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Wed, 07 Jan 2009:

I had a very simple problem. Actually, I didn't have a problem, I had a solution. But let's assume for the sake of conversation that I had a problem to begin with. I wanted one of my favourite hacked up tools to update in-place and live. The sane way to accomplish is called SUP or Simple Update Protocol. But that was too simple, you can skip ahead and poke my sample code or just read on.

I decided to go away from such a pull model and write a custom http server to suit my needs. Basically, I wanted to serve out a page feed using a server content push rather than clients checking back. A basic idea of what I want looks like this.

twisted.web: Twisted web makes it really easy to write an http webserver without ever wondering how an HTTP protocol line looks like. With a sub-class of twisted.web.resource.Resource, a class gets plugged into the server in-place & ready to serve a request. So, I implement a simple resource like this.

from twisted.internet import reactor, threads, defer, task
from twisted.web import resource, server

class WebChannel(resource.Resource):
        isLeaf = 1
        def __init__(self):
                self.children = {}

        def render_GET(self, request):
                return "Hello World"

site = server.Site(WebChannel())
reactor.listenTCP(4071, site)

Controller: The issue with the controller is mainly with the fact that it needs to be locked down to work as a choke point for data. Thankfully twisted provides twisted.python.threadable which basically lets you sync up a class with the following snippet.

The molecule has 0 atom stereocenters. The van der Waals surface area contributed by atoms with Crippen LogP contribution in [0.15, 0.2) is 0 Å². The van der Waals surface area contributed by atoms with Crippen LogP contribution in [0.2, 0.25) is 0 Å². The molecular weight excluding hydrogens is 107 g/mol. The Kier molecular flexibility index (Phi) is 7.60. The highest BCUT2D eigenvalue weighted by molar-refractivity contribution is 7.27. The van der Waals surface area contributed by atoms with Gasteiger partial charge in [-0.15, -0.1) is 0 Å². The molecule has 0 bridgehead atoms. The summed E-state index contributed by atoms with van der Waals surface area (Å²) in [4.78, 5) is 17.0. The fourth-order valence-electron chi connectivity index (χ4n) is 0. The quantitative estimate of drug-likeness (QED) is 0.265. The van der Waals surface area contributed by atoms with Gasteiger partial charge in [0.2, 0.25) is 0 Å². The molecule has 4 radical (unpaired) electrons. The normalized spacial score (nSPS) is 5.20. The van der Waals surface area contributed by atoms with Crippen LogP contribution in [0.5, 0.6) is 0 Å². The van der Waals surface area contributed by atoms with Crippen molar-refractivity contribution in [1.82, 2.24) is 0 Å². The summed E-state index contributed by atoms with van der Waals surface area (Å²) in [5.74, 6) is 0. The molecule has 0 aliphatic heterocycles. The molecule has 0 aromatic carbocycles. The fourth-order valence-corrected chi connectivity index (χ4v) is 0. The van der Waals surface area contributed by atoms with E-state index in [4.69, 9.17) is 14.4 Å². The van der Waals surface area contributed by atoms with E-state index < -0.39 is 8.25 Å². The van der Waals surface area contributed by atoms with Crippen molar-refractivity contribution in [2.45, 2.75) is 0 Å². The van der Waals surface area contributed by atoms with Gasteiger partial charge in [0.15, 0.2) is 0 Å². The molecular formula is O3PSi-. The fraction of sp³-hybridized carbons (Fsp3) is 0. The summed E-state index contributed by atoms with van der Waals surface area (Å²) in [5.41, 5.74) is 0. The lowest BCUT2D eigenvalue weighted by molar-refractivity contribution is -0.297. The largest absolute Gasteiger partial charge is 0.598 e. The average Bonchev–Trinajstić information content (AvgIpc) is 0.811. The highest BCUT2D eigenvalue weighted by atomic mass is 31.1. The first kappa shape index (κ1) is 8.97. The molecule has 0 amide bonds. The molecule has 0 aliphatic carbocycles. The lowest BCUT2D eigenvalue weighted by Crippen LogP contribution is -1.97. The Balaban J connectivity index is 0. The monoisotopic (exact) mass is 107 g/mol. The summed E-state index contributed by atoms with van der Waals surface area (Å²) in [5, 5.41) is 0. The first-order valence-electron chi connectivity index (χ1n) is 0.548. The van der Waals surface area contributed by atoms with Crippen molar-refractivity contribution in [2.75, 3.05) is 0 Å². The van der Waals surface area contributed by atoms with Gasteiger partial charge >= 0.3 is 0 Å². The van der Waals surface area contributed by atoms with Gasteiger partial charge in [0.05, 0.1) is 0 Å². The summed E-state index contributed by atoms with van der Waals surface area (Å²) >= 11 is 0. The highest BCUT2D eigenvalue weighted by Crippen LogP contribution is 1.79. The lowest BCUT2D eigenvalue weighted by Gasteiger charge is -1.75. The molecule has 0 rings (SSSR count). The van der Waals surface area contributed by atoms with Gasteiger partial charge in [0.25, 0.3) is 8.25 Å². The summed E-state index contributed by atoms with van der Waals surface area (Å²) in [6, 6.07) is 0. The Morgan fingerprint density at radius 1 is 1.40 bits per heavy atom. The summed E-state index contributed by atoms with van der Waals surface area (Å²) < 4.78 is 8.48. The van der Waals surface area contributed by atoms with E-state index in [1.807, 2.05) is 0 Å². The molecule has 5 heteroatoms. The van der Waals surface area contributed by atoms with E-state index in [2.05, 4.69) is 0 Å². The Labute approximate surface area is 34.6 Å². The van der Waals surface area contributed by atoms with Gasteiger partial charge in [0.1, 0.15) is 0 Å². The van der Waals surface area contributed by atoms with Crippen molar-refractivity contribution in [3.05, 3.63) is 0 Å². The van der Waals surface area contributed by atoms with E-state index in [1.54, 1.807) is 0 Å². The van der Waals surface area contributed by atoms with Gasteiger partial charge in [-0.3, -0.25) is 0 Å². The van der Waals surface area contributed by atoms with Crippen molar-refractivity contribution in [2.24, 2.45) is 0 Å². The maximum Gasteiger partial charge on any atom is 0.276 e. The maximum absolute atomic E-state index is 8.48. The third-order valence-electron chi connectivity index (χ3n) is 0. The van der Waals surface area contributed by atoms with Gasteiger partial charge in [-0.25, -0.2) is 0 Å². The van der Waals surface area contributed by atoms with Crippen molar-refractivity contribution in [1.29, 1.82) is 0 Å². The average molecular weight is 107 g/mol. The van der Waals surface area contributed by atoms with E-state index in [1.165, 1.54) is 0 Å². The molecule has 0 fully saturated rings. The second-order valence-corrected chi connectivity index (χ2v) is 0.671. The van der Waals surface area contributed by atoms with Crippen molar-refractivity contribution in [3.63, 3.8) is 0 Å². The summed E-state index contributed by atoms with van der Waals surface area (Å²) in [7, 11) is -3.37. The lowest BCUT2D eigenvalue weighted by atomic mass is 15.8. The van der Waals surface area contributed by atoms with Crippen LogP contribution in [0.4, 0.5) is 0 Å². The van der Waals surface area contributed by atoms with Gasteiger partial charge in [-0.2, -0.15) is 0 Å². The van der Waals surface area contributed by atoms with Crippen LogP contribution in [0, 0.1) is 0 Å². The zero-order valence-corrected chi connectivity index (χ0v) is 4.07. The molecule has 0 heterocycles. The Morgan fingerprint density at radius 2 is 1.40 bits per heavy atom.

class Controller(object):
	synchronized = ["add", "remove", "update"]


loop & sleep: The loop and sleep is the standard way to run commands with a delay, but twisted provides an easier way than handling it with inefficient sleep calls. The twisted.internet.task.LoopingCall is designed for that exact purpose. To run a command in a timed loop, the following code "Just Works" in the background.

	updater = task.LoopingCall(update)
	updater.start(1) # run every second

Combine a controller, the http output view and the trigger as a model pushing updates to the controller, we have a scalable concurrent server which can hold nearly as many connections as I have FDs per-process.

You can install twisted.web and try out my sample code which is a dynamic time server. Hit the url with a curl request to actually see the traffic or with firefox to see how it behaves. If you're bored with that sample, pull the svgclock version, which is a trigger which generates a dynamic SVG clock instead of boring plain-text. I've got the triggers working with Active-MQ and Mysql tables in my actual working code-base.

Success just means you've solved the wrong problem. Nearly always.

posted at: 19:45 | path: /hacks | permalink | Tags: , ,